Firefighters have begun to gain ground against the spread of wildfires that have killed at least 26 people in northern California and left hundreds missing in the heart of the state's wine country.
A brief resurgence of dry, gusty winds threatened to push flames into the Napa Valley town of Calistoga, where 5000-plus residents were ordered from their homes on Wednesday night as conditions worsened and fire crept closer.
Calistoga mayor Chris Canning said anyone refusing to heed the mandatory evacuation would be left to fend for themselves if fire approached, warning on Thursday: "You are on your own."
However, extreme wind conditions that had been forecast for Wednesday night and early Thursday failed to materialise, giving crews a chance to begin carving containment lines around the perimeter.
"Overall, we are definitely making progress," said Daniel Berlant, assistant deputy director of the California Department of Forestry and Fire Protection (Cal Fire), on Thursday, adding that the situation was less dire than earlier in the week.
Nearly two dozen blazes spanning eight counties have raged largely unchecked since igniting on Sunday night, scorching more than 77,000 hectares - an area nearly the size of New York City - and destroying at least 3500 homes and other buildings.
Entire neighbourhoods have been reduced to panoramas of ash, smouldering ruins, charred trees and burned-out cars by a series of firestorms that rank among the deadliest and most destructive in California's history.
Devastation of one of the biggest fires in California.— Zain Khan (@ZKhanOfficial) 12 October 2017
122,000: Acres burned
$65 billion: damage pic.twitter.com/K3LPsQyash
The official cause of the disaster was under investigation, but power lines knocked down by gale-force winds may have sparked the conflagration.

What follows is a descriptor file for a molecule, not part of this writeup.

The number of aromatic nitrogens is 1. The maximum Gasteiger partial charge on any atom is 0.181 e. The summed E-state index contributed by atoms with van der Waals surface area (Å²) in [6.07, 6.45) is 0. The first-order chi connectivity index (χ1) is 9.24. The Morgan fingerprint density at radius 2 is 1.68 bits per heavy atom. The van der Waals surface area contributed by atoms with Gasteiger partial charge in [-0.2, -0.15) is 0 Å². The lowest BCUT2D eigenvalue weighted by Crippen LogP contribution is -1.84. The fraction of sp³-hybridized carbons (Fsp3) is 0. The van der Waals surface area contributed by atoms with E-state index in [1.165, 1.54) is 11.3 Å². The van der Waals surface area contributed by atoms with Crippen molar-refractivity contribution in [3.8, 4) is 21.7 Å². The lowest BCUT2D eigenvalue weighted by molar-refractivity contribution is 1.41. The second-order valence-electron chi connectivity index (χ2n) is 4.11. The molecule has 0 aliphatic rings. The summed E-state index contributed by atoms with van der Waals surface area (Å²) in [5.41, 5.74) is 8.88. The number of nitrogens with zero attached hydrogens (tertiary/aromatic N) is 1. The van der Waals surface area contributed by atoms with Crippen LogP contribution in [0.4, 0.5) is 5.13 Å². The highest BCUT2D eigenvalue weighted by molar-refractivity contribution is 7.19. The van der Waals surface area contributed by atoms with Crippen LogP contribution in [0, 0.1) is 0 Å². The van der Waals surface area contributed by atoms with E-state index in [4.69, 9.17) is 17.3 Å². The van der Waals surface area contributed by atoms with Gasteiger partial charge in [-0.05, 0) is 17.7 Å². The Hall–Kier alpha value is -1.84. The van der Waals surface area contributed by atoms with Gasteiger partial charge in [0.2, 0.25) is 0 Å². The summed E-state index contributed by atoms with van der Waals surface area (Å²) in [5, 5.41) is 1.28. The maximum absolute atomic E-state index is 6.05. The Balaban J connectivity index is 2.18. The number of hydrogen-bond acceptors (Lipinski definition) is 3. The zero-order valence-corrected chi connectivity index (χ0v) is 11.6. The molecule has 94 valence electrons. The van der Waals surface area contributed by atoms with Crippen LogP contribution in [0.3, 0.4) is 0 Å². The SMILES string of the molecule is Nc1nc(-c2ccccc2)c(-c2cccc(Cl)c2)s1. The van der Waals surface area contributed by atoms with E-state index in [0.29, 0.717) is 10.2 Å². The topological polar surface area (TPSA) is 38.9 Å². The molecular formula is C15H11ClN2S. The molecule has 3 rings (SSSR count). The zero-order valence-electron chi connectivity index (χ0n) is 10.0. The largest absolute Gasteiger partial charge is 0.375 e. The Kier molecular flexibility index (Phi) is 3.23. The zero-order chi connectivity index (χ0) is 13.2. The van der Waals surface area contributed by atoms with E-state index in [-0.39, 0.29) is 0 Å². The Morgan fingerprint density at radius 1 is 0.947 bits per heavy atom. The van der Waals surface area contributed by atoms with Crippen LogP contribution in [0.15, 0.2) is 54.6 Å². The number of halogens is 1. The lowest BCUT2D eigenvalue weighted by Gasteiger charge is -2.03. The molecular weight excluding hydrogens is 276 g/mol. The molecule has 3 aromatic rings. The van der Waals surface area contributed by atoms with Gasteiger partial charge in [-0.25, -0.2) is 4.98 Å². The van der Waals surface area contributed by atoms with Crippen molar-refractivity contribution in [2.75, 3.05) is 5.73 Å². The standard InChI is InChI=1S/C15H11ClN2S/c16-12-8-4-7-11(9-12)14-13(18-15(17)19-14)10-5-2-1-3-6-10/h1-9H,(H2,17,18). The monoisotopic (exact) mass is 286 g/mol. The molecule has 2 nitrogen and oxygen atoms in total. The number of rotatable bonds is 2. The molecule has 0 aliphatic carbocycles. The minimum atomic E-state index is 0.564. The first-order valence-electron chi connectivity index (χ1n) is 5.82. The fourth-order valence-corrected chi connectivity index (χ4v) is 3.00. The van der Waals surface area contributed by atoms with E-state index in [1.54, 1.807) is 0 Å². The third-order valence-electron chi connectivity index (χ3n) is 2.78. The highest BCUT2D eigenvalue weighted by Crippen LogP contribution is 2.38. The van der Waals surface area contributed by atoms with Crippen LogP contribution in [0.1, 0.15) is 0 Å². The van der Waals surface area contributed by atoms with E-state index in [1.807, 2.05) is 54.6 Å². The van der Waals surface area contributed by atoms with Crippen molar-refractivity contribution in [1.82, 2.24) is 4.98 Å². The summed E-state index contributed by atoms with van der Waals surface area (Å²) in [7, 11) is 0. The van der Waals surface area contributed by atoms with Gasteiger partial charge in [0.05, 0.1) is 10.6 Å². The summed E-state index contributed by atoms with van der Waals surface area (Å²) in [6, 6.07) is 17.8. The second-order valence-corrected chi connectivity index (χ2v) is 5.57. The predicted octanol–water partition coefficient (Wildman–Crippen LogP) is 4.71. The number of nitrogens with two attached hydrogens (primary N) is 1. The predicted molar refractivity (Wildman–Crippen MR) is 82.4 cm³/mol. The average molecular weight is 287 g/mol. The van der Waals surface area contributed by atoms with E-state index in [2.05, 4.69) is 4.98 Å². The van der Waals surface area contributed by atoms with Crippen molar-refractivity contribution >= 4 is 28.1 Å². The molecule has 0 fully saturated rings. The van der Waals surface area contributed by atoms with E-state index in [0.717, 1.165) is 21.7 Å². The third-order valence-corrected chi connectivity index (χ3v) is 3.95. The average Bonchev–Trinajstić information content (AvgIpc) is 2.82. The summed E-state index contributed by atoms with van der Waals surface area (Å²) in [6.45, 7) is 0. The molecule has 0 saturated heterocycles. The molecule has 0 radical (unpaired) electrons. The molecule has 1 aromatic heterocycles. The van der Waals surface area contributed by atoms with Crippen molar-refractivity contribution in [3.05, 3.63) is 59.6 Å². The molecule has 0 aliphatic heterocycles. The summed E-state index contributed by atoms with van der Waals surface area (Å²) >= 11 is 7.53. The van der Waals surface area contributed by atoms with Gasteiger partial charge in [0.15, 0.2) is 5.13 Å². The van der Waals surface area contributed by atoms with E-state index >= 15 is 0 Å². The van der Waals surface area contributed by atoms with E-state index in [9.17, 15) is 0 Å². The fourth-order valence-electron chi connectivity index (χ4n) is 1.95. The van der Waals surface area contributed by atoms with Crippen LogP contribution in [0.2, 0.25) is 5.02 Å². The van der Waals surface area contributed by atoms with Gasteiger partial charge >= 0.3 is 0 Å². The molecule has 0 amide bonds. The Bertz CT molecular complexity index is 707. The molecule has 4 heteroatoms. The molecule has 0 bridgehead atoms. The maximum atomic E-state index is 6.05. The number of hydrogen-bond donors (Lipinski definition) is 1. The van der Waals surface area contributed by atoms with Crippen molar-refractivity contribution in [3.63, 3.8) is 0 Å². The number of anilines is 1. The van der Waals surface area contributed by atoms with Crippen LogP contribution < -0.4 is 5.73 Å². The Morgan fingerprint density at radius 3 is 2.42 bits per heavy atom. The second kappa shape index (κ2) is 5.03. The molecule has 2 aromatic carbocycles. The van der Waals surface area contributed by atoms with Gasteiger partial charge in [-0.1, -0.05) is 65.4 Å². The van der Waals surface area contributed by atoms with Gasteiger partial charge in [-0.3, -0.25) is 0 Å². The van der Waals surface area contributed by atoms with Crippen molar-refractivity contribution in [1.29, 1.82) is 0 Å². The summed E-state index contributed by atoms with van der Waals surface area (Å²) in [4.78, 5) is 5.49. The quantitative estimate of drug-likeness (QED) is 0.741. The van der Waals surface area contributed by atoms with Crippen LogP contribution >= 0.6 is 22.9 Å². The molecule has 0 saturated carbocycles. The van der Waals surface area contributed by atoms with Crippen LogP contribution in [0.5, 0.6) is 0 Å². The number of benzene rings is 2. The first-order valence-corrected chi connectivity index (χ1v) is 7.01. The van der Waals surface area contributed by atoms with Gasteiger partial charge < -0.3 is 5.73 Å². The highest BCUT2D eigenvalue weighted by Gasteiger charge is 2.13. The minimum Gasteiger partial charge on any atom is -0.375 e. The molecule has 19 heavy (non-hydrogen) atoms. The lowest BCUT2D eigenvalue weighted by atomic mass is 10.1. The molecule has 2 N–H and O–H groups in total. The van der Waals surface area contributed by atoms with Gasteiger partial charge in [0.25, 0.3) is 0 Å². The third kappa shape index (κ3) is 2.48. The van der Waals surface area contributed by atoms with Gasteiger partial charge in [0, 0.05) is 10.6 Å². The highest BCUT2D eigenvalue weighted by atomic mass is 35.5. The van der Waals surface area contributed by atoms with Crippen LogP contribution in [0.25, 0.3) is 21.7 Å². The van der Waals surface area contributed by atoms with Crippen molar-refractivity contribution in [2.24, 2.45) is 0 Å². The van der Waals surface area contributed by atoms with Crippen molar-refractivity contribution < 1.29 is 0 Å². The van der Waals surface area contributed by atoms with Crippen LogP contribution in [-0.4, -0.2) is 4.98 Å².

Twenty-six people, all civilians, have been confirmed dead, the greatest loss of life from a California wildfire event since 1991, and authorities said the death toll could climb higher. Fire officials have said some of the victims were asleep when the fast-moving fires engulfed their homes before they could escape.
"We have found bodies that were completely intact, and we have found bodies that were no more than ash and bone," Sonoma County Sheriff Rob Giordano told reporters.
As many as 900 missing-persons reports had been filed in Sonoma County alone, although 437 have since turned up safe, Giordano said.
It remained unclear how many of the 463 still listed as unaccounted for might be actual fire victims rather than evacuees who failed to alert authorities after fleeing their homes, he said.
"The best we can pray for is that they haven't checked in," emergency operations spokeswoman Jennifer Larocque told Reuters.
About 25,000 people remained displaced on Wednesday as the fires belched smoke that drifted over the San Francisco Bay area, about 80km to the south, where visibility was shrouded in haze and automobiles were coated with ash.
The National Weather Service warned on Thursday morning of persistent "critical fire weather conditions" in the fire zone for the next three days, with no rain expected and dry winds from the north with gusts upward of 55km/h.
© RAW 2017
Image: Kent Porter/The Press Democrat via AP